Her four wins have come despite previous runner-up finishes but, despite being up against ‘proper guys’, she has been able to mix it with world-class athletes
The 17-year-old Ariana Greencross was 14 when she made her first official start in an off-road series in America. The result? Wins over 20, 30 and 40-minute races as she was crowned champion of the 18 and under division.
Now at the top of the junior circuit, racing in the Ford Focus series in America, Canada and Europe, Greencross has continued her success despite many competitors saying that she would never make it into a men’s race because of her gender. But her dominant performances show the opposite – despite facing athletes of more experience, she has proved she can beat them.
“A lot of girls train six days a week,” she says. “They train with the boys, play with the boys but not really do anything on their own. I thought, ‘Why can’t I just race?’”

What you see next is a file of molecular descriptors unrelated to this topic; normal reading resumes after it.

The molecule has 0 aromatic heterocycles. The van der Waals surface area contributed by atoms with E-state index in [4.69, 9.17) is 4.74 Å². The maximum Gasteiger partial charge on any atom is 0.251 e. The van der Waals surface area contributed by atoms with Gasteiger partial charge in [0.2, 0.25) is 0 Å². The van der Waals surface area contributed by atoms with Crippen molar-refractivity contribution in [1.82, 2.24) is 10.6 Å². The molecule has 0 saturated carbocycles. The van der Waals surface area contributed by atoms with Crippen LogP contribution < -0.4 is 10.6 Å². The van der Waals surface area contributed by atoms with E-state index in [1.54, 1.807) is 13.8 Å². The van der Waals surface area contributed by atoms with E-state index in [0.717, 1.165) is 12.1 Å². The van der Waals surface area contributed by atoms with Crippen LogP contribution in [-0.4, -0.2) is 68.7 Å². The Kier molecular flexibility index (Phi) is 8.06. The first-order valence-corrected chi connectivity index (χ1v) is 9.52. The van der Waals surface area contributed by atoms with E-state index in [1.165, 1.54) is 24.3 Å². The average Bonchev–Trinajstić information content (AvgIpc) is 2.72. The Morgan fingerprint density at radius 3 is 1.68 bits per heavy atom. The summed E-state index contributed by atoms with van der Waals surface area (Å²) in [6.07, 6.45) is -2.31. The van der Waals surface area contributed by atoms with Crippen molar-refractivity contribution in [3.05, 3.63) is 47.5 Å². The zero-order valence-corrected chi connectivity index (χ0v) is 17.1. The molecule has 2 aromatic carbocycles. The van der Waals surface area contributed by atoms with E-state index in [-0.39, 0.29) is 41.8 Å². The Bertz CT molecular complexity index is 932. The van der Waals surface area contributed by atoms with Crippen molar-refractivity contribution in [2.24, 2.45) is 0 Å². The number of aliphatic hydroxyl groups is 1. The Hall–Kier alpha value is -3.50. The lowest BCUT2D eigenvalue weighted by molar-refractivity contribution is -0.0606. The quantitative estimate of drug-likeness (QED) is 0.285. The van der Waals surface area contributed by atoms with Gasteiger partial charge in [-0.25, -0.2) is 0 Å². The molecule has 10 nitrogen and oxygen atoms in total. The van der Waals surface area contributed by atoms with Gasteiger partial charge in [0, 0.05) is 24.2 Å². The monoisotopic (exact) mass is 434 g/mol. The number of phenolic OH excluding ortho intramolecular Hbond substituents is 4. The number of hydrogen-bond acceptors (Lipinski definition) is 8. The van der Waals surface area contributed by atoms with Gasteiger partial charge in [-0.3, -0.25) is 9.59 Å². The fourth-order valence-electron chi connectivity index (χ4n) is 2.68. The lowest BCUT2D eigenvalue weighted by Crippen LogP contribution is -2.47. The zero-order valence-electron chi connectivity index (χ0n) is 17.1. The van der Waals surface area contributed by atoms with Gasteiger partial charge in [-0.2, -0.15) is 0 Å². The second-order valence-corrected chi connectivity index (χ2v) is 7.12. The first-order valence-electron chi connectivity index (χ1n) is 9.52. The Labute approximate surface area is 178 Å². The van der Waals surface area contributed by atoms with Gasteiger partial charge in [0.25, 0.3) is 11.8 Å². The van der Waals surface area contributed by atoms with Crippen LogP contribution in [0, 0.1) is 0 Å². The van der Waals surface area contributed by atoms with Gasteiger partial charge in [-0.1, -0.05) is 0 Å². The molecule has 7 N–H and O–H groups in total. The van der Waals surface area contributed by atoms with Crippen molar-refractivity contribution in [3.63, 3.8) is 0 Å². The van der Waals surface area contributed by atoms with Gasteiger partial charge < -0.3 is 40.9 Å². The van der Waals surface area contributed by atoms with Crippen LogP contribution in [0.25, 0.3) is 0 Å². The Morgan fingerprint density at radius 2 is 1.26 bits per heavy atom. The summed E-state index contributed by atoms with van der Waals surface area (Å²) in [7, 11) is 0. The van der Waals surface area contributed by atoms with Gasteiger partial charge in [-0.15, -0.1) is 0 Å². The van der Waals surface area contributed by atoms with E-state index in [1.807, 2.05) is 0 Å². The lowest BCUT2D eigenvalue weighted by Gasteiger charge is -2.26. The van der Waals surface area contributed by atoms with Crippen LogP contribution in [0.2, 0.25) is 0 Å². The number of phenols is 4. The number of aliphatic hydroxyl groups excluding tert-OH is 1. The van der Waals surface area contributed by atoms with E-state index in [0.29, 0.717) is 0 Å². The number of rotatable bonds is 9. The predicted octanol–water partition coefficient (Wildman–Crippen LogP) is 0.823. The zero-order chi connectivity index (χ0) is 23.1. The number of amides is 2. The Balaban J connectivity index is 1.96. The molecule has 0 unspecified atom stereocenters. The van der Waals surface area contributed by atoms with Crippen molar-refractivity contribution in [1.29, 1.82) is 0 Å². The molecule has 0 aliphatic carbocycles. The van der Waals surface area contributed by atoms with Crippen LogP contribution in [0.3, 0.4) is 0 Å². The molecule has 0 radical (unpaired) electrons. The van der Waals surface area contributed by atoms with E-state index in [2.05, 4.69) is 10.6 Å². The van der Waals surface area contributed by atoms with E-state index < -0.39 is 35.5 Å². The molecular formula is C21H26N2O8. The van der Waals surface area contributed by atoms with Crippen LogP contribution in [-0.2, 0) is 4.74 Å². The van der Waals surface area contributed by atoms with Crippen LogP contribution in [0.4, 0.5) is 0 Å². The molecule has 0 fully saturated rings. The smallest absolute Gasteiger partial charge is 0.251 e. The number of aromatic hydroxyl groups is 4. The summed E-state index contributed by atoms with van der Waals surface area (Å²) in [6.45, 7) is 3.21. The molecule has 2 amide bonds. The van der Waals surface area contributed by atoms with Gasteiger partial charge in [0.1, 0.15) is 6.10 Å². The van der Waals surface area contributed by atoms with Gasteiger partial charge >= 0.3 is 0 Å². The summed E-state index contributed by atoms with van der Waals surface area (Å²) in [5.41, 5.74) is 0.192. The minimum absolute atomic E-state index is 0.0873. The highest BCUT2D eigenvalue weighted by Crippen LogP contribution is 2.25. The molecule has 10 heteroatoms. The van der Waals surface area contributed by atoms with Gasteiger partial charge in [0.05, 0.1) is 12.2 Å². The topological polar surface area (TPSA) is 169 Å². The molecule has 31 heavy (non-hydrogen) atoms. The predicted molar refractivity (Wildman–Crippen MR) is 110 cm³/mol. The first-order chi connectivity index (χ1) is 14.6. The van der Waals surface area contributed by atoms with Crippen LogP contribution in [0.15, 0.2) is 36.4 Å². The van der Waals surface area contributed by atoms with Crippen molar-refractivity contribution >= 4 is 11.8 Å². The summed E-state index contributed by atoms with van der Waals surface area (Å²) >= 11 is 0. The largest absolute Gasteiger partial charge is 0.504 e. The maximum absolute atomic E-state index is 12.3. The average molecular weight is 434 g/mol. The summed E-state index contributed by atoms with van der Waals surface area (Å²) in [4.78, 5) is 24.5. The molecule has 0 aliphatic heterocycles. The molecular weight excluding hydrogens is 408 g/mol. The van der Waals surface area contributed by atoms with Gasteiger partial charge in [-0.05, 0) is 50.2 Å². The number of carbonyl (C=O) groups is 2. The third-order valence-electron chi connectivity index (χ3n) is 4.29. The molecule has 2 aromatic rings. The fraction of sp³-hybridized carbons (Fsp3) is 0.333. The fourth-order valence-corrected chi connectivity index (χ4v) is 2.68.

Greencross, who works as a promotions assistant, won a continental cup in the Netherlands in April with a time of 13min 17sec. Other wins have come despite some of the world’s best. A 30-minute race in Canada in November won by Greencross, known as Spitfire, was labelled the Women’s Nationals as it was held in Ontario’s King Township.
“I’ve competed against guys who race for over 10 years now,” she says. “It’s just like any other sport. I haven’t been scared of them.”
Despite the powerful equipment, Greencross says she is not surprised she has continued to compete. “Honestly, I think it’s just a question of learning and getting better. I am racing because I love it. It does not matter the sport.”
And what about the pressures that come with excelling in a “boys’ sport”?
“I’ve tried to avoid any questions around it,” Greencross says. “I’ve tried to use it as fuel and have not seen any negatives.”